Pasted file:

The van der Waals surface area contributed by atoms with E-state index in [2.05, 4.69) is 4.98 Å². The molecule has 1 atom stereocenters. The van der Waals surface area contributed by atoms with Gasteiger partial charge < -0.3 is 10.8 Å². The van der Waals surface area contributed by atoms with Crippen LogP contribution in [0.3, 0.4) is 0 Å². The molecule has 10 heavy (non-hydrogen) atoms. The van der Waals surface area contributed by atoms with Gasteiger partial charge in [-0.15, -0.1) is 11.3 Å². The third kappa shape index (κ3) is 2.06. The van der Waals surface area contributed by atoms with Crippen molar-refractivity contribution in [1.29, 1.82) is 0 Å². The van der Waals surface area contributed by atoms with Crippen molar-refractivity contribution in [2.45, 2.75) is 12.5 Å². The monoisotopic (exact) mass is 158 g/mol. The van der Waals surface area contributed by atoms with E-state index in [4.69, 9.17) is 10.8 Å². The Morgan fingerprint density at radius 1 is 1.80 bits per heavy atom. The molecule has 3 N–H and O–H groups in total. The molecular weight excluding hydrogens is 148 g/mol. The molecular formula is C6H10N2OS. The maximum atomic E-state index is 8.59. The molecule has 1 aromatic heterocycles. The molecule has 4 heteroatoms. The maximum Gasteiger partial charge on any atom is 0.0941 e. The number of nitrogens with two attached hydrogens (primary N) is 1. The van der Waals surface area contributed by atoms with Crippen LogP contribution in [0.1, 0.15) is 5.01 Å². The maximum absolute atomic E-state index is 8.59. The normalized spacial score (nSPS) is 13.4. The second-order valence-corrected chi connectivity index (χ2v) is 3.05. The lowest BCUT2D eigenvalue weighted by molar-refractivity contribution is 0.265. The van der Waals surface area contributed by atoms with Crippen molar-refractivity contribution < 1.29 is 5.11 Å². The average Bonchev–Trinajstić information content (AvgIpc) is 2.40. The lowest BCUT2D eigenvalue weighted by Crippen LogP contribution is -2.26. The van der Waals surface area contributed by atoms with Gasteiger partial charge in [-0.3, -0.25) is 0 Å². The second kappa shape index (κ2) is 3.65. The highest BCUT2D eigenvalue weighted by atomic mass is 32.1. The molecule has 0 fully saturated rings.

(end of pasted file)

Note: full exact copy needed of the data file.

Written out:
The van der Waals surface area contributed by atoms with E-state index in [2.05, 4.69) is 4.98 Å². The molecule has 1 atom stereocenters. The van der Waals surface area contributed by atoms with Gasteiger partial charge < -0.3 is 10.8 Å². The van der Waals surface area contributed by atoms with Crippen LogP contribution in [0.3, 0.4) is 0 Å². The molecule has 10 heavy (non-hydrogen) atoms. The van der Waals surface area contributed by atoms with Gasteiger partial charge in [-0.15, -0.1) is 11.3 Å². The third kappa shape index (κ3) is 2.06. The van der Waals surface area contributed by atoms with Crippen molar-refractivity contribution in [1.29, 1.82) is 0 Å². The van der Waals surface area contributed by atoms with Crippen molar-refractivity contribution in [2.45, 2.75) is 12.5 Å². The monoisotopic (exact) mass is 158 g/mol. The van der Waals surface area contributed by atoms with E-state index in [4.69, 9.17) is 10.8 Å². The Morgan fingerprint density at radius 1 is 1.80 bits per heavy atom. The molecule has 3 N–H and O–H groups in total. The molecular weight excluding hydrogens is 148 g/mol. The molecular formula is C6H10N2OS. The maximum atomic E-state index is 8.59. The molecule has 1 aromatic heterocycles. The molecule has 4 heteroatoms. The maximum Gasteiger partial charge on any atom is 0.0941 e. The number of nitrogens with two attached hydrogens (primary N) is 1. The van der Waals surface area contributed by atoms with Crippen LogP contribution in [0.1, 0.15) is 5.01 Å². The maximum absolute atomic E-state index is 8.59. The normalized spacial score (nSPS) is 13.4. The second-order valence-corrected chi connectivity index (χ2v) is 3.05. The lowest BCUT2D eigenvalue weighted by molar-refractivity contribution is 0.265. The van der Waals surface area contributed by atoms with Crippen molar-refractivity contribution < 1.29 is 5.11 Å². The average Bonchev–Trinajstić information content (AvgIpc) is 2.40. The lowest BCUT2D eigenvalue weighted by Crippen LogP contribution is -2.26. The van der Waals surface area contributed by atoms with Gasteiger partial charge in [-0.3, -0.25) is 0 Å². The second kappa shape index (κ2) is 3.65. The highest BCUT2D eigenvalue weighted by atomic mass is 32.1. The molecule has 0 fully saturated rings.